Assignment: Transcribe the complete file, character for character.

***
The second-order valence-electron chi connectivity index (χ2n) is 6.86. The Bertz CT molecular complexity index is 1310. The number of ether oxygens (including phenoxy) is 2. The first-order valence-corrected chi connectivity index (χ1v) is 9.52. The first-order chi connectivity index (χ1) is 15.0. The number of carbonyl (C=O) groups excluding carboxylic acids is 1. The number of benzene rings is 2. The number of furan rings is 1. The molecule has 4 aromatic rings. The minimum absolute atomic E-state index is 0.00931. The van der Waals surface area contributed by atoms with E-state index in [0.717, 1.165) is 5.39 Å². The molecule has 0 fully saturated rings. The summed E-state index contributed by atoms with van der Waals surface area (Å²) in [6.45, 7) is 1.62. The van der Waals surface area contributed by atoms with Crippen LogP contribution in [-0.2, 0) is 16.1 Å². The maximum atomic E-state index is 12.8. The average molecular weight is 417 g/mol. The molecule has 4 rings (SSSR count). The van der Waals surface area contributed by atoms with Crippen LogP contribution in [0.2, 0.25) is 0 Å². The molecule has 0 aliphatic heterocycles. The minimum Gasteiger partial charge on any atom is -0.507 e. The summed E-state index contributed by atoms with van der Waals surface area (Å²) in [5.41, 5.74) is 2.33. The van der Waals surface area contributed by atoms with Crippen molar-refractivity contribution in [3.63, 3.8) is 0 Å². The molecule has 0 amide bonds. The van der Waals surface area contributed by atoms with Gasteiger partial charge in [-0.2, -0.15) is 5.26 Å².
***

The second-order valence-electron chi connectivity index (χ2n) is 6.86. The Bertz CT molecular complexity index is 1310. The number of ether oxygens (including phenoxy) is 2. The first-order valence-corrected chi connectivity index (χ1v) is 9.52. The first-order chi connectivity index (χ1) is 15.0. The number of carbonyl (C=O) groups excluding carboxylic acids is 1. The number of benzene rings is 2. The number of furan rings is 1. The molecule has 4 aromatic rings. The minimum absolute atomic E-state index is 0.00931. The van der Waals surface area contributed by atoms with E-state index in [0.717, 1.165) is 5.39 Å². The molecule has 0 fully saturated rings. The summed E-state index contributed by atoms with van der Waals surface area (Å²) in [6.45, 7) is 1.62. The van der Waals surface area contributed by atoms with Crippen LogP contribution in [-0.2, 0) is 16.1 Å². The maximum atomic E-state index is 12.8. The average molecular weight is 417 g/mol. The molecule has 4 rings (SSSR count). The van der Waals surface area contributed by atoms with Crippen LogP contribution in [0.2, 0.25) is 0 Å². The molecule has 0 aliphatic heterocycles. The minimum Gasteiger partial charge on any atom is -0.507 e. The summed E-state index contributed by atoms with van der Waals surface area (Å²) in [5.41, 5.74) is 2.33. The van der Waals surface area contributed by atoms with Crippen molar-refractivity contribution in [3.63, 3.8) is 0 Å². The molecule has 0 amide bonds. The van der Waals surface area contributed by atoms with Gasteiger partial charge in [-0.2, -0.15) is 5.26 Å².